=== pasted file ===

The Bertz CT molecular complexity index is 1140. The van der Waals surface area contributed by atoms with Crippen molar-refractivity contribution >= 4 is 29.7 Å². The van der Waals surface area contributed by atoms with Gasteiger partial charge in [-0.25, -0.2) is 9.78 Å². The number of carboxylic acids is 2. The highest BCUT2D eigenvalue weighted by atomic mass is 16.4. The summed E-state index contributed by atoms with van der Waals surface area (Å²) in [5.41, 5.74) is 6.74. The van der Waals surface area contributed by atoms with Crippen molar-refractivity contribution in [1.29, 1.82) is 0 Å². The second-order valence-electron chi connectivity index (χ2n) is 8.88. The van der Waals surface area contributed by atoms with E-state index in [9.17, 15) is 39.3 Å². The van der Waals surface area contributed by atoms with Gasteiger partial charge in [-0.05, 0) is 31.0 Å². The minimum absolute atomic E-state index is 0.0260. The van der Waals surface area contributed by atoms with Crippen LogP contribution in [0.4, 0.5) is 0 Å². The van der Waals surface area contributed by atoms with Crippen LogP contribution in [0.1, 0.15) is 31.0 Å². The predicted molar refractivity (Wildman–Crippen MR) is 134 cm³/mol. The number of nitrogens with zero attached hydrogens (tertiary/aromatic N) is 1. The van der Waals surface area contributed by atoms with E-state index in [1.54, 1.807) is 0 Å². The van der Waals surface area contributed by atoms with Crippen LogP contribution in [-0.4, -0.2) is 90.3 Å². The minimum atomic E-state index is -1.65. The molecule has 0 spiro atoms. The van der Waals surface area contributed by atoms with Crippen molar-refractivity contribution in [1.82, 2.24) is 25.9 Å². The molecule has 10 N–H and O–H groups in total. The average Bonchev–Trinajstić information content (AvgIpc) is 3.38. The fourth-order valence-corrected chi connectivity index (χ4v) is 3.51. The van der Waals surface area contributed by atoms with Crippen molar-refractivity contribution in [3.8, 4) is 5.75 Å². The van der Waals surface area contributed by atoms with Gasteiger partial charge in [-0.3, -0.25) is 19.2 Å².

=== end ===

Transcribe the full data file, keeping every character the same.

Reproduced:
The Bertz CT molecular complexity index is 1140. The van der Waals surface area contributed by atoms with Crippen molar-refractivity contribution >= 4 is 29.7 Å². The van der Waals surface area contributed by atoms with Gasteiger partial charge in [-0.25, -0.2) is 9.78 Å². The number of carboxylic acids is 2. The highest BCUT2D eigenvalue weighted by atomic mass is 16.4. The summed E-state index contributed by atoms with van der Waals surface area (Å²) in [5.41, 5.74) is 6.74. The van der Waals surface area contributed by atoms with Crippen molar-refractivity contribution in [1.29, 1.82) is 0 Å². The second-order valence-electron chi connectivity index (χ2n) is 8.88. The van der Waals surface area contributed by atoms with E-state index in [9.17, 15) is 39.3 Å². The van der Waals surface area contributed by atoms with Gasteiger partial charge in [-0.05, 0) is 31.0 Å². The minimum absolute atomic E-state index is 0.0260. The van der Waals surface area contributed by atoms with Crippen LogP contribution in [0.4, 0.5) is 0 Å². The van der Waals surface area contributed by atoms with Crippen LogP contribution in [0.1, 0.15) is 31.0 Å². The predicted molar refractivity (Wildman–Crippen MR) is 134 cm³/mol. The number of nitrogens with zero attached hydrogens (tertiary/aromatic N) is 1. The van der Waals surface area contributed by atoms with E-state index in [1.54, 1.807) is 0 Å². The van der Waals surface area contributed by atoms with Crippen LogP contribution in [-0.4, -0.2) is 90.3 Å². The minimum atomic E-state index is -1.65. The molecule has 0 spiro atoms. The van der Waals surface area contributed by atoms with Crippen molar-refractivity contribution in [1.82, 2.24) is 25.9 Å². The molecule has 10 N–H and O–H groups in total. The average Bonchev–Trinajstić information content (AvgIpc) is 3.38. The fourth-order valence-corrected chi connectivity index (χ4v) is 3.51. The van der Waals surface area contributed by atoms with Crippen molar-refractivity contribution in [3.8, 4) is 5.75 Å². The van der Waals surface area contributed by atoms with Gasteiger partial charge in [-0.3, -0.25) is 19.2 Å².